This article originally appeared in PSM3 magazine.
Wow. Where do you start? Like many people who've worked on PSM3 over the last 12 years, Hideo Kojima's wonderful, absurd, often mad and always esoteric stealth saga has defined my love of games. We've snuck behind Solid Snake every step of his journey, from giving away the incredible Metal Gear Solid 2 trailer on a VHS tape (remember those?) with PSM2's first issue, to editor Dan Dawkins being one of the first ten people in the world to complete MGS4.
Over the past decade I've digitally dispatched thousands of men. What should feel extraordinary - taking a life - is rote and routine. Yet there's only one series that let me bump off a century-old sniper by fiddling with my PS2's clock. Since I first switched on a SixAxis back in March 2007, dozens of PS3 titles have grunted shouty, jingoistic nonsense at me during their phoned-in plots.
But only one series has tried to make me ruminate on the ageing process while a nappy-wearing monkey offered me a coke. Throughout all those years I've played countless games made with a committee-approved cowardice designed to ensure punters are never pushed too far from their comfort zones. There's only one series with a visionary, slightly mad creator who'll gladly bin his beloved cover star for a bleach blond rookie who everyone immediately hates - oh, Raiden.
Metal Gear's best moments burn in the memory like no other because it has more smarts, takes more risks and shows more balls than anything else on PlayStation. The man responsible, the divisive Hideo Kojima, is often criticised for thinking too much like a film director, and admittedly, the snarkers have a point. Kojima wallops your lugs with over 90 minutes of interminably talky cutscenes at the end of Guns Of The Patriots. For all the ocassionally cack-handed dialogue and clumsy plotting, though, it's these cinematic, often subversive sensibilities that lead to MGS's most inspired ideas.
Would Snake Eater's haunting five minute ladder ascent exist if Kojima had staged a more traditional 'whack the End's glowing vital boss bits' fight before it? Could that mournfully nostalgic return to Shadow Moses in MGS4 come from someone who wasn't obsessed with making players reflect during constant codec chatter? Perhaps you have to take the overly talkative rough to get that velvet smooth Koj genius. If Ground Zeroes has a moment to rival the bewitching pad-switching Psycho Mantis shock or the silent beauty of battling the Boss in a field of white petals, I'll happily take another dose of half hour cutscenes. Stat.
On a purely mechanical level, Metal Gear titles are immensely, peerlessly playful
Kojima may often take an age to say anything in MGS, but crucially, he always manages to say something. Where a Modern Warfare is simply content to bamboozle you with angry military speak for seven hours, the Gear would rather lead you on a twisty meditation about the nature of fate and free will. Sure, this occasionally leads to a tangled mess of bloated, over indulgent plot threads - yes, that does mean you, MGS2.
Yet it also leads to moments like the quiet, understated bonding between an estranged father and son when Big Boss shares a final stogie with Snake. Fearless and uncompromising, its Kojima's willingness to tackle topics like the philosophical divides that birth war or nuclear profligacy that mean I can overlook him wielding all the narrative delicacy of a sledgehammer.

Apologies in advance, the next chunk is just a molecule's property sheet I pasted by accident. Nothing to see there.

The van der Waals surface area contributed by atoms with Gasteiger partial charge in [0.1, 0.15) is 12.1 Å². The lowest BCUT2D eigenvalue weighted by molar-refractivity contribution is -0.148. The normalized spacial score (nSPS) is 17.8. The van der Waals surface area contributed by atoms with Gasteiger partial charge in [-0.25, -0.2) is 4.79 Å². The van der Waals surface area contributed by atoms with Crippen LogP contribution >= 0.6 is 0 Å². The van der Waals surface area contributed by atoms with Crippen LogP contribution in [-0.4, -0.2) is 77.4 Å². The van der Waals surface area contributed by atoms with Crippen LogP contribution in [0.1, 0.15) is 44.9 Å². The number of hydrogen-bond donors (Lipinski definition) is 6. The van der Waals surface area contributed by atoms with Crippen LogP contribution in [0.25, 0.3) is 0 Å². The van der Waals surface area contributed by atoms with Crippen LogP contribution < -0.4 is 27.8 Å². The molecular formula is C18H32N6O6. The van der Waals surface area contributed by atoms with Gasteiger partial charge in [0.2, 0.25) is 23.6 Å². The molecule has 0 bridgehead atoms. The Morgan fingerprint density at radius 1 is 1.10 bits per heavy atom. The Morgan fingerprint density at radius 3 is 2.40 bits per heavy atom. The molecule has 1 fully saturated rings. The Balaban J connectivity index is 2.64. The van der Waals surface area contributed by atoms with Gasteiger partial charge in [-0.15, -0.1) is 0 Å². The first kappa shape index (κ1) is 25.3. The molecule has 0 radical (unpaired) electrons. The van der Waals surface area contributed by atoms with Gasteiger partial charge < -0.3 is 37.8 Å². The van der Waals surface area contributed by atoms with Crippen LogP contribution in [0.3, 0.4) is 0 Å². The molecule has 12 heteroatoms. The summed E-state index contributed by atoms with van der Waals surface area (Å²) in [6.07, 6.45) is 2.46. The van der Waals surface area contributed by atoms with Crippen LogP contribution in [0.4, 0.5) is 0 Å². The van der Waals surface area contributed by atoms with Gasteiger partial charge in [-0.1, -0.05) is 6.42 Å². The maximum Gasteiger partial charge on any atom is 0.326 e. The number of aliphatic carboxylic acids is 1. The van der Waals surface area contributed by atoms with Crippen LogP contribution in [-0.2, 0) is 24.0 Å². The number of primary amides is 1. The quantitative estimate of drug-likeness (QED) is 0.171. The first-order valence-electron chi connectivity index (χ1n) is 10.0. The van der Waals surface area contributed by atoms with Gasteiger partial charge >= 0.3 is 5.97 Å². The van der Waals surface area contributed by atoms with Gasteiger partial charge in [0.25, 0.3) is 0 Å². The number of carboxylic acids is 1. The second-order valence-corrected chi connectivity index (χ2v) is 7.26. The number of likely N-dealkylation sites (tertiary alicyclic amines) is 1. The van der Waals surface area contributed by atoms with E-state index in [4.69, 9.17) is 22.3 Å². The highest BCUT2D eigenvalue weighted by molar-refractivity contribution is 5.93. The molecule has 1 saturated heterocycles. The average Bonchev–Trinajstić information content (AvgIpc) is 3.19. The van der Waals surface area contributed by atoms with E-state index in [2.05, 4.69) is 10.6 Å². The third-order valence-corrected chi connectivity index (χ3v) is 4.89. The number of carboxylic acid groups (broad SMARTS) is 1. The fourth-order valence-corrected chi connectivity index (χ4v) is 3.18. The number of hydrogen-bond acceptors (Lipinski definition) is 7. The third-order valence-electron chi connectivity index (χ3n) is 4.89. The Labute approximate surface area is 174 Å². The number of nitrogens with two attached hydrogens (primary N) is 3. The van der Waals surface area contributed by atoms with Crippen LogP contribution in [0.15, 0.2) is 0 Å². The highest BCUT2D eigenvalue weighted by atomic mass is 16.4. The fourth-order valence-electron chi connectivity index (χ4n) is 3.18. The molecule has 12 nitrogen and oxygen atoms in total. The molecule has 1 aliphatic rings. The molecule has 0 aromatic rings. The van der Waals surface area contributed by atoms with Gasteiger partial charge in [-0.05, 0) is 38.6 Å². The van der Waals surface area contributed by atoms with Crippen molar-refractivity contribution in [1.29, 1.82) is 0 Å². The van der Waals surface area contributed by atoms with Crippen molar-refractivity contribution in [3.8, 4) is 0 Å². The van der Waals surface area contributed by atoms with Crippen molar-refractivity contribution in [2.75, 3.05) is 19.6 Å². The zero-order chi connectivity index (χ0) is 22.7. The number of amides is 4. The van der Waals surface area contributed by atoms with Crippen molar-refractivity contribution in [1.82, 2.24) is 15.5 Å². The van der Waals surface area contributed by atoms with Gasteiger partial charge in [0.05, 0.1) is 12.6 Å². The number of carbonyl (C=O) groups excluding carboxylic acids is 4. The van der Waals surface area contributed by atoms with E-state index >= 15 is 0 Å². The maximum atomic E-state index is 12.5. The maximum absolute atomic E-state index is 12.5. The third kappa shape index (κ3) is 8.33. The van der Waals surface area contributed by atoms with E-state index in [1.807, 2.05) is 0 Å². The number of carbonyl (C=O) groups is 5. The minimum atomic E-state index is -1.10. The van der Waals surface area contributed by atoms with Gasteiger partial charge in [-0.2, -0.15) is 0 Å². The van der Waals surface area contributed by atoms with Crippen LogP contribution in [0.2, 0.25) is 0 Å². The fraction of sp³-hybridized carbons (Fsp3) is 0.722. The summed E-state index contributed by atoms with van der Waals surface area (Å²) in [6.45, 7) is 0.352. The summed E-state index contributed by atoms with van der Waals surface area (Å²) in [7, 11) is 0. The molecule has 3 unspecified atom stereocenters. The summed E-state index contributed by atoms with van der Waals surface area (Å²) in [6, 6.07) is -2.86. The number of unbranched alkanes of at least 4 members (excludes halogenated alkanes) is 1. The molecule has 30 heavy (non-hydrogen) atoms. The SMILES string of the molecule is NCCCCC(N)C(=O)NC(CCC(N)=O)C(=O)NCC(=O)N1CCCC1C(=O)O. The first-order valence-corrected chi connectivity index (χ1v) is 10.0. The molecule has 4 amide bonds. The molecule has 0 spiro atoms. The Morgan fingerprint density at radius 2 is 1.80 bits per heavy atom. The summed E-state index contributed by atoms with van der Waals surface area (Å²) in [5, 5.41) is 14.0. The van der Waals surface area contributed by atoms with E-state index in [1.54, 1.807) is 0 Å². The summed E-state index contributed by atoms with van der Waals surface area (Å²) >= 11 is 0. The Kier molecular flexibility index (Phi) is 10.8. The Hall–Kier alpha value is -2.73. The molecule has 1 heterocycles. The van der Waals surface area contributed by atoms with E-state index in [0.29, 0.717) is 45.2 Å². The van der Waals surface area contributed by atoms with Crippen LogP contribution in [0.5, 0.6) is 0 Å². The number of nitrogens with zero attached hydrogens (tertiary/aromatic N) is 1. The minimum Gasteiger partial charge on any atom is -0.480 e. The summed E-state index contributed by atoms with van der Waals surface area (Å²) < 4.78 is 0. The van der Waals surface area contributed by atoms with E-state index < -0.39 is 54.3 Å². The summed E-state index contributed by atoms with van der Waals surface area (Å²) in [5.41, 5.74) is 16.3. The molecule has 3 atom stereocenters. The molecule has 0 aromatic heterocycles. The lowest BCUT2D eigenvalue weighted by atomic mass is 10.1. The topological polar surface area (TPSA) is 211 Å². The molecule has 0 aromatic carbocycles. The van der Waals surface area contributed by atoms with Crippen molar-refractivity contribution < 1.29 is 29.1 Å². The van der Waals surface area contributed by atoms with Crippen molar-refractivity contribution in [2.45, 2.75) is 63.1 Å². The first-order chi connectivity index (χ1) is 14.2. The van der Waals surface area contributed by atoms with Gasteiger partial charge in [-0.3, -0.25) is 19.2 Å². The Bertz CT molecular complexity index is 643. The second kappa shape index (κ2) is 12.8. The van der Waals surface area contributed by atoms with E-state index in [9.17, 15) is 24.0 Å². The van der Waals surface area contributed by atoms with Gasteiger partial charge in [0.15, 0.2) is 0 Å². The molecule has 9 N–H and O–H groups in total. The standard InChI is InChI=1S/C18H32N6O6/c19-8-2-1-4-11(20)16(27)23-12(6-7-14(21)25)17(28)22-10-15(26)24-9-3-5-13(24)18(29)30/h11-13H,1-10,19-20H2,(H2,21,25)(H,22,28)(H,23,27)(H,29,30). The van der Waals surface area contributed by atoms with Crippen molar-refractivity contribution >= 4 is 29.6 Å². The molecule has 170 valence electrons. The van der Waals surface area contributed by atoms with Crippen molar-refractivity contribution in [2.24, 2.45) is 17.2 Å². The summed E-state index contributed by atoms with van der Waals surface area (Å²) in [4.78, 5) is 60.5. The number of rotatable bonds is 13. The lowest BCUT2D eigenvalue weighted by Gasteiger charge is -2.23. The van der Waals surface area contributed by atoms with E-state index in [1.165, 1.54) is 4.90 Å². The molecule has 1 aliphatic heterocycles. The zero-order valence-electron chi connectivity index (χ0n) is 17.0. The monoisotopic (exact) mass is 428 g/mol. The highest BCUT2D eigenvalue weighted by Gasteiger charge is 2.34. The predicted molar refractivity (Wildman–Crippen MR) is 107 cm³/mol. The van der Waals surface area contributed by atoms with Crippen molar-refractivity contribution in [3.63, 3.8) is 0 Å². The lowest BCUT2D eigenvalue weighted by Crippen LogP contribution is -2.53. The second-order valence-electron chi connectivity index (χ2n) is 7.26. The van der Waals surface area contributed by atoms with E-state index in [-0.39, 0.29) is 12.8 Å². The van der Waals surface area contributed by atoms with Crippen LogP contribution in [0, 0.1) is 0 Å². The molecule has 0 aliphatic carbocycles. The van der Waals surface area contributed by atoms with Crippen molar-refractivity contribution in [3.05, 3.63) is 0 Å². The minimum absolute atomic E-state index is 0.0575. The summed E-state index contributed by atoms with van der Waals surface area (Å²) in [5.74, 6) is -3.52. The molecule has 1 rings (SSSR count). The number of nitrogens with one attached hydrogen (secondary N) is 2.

Though the storytelling has sometimes been ropey, the tech powering MGS has never failed to impress. My timbers were well and truly shivered - just as Kojima intended - during Sons Of Liberty's gorgeous tanker downpour. I could barely believe my eyes throughout the astonishing choreography of MGS4's balletic Cyborg Raiden vs Gekko fight. And even though I was never that bothered with PSP, you can't deny that Kojima Productions barrelled in and definitively declared 'that's how you make a handheld game' with the masterfully crafted Peace Walker. Even now, the Tokyo-based studio is pushing PS3 to limits few thought possible with the amazingly Ground Zeroes, made possible by its advanced proprietary FoxEngine. In short, Metal Gear Solid makes PlayStation dance a merrier graphical gig than anyone outside of Naughty Dog.
Amid all the gushing, it won't surprise you to discover I've had 'colourful' (read: borderline certifiable) times with Metal Gear. Recently, I went through Metal Gear Solid 4 a ludicrous nine times to unlock the game's platinum trophy. What inspires such mentally questionable devotion? The cinematic splendour of those preposterous cutscenes? The unforgettable bosses? Watching Otacon spoil his long johns while cowering in a locker? It's much simpler than any of that. On a pure mechanical level, Metal Gear titles are immensely, perhaps peerlessly, playful. And given that videogames are - exactly as their name tells you - games, albeit highly sophisticated ones, I can't pay the series a higher compliment than that.
Holding up guards for dog tags. Shooting seagulls then getting your comeuppance slipping face first in bird shit. Dropping a copy of Playboy to disrupt a randy guard's patrol before sneaking up on him inside a battered cardboard box. There are so many MGS moments which revel in the simple act of playing. As a virtual take on hide-and-seek, the Metal Gear series' rigid and well defined ruleset makes it the undisputed sultan of stealth.
Since 1998, Kojima and Snake have constantly thrilled, moved and surprised me. In 2000, PSM2 started to produce incredibly passionate and insightful coverage to match the games' quality - a trend that has continued right up to this issue you're holding. MGS isn't just my favourite series; it's PSM3's defining game.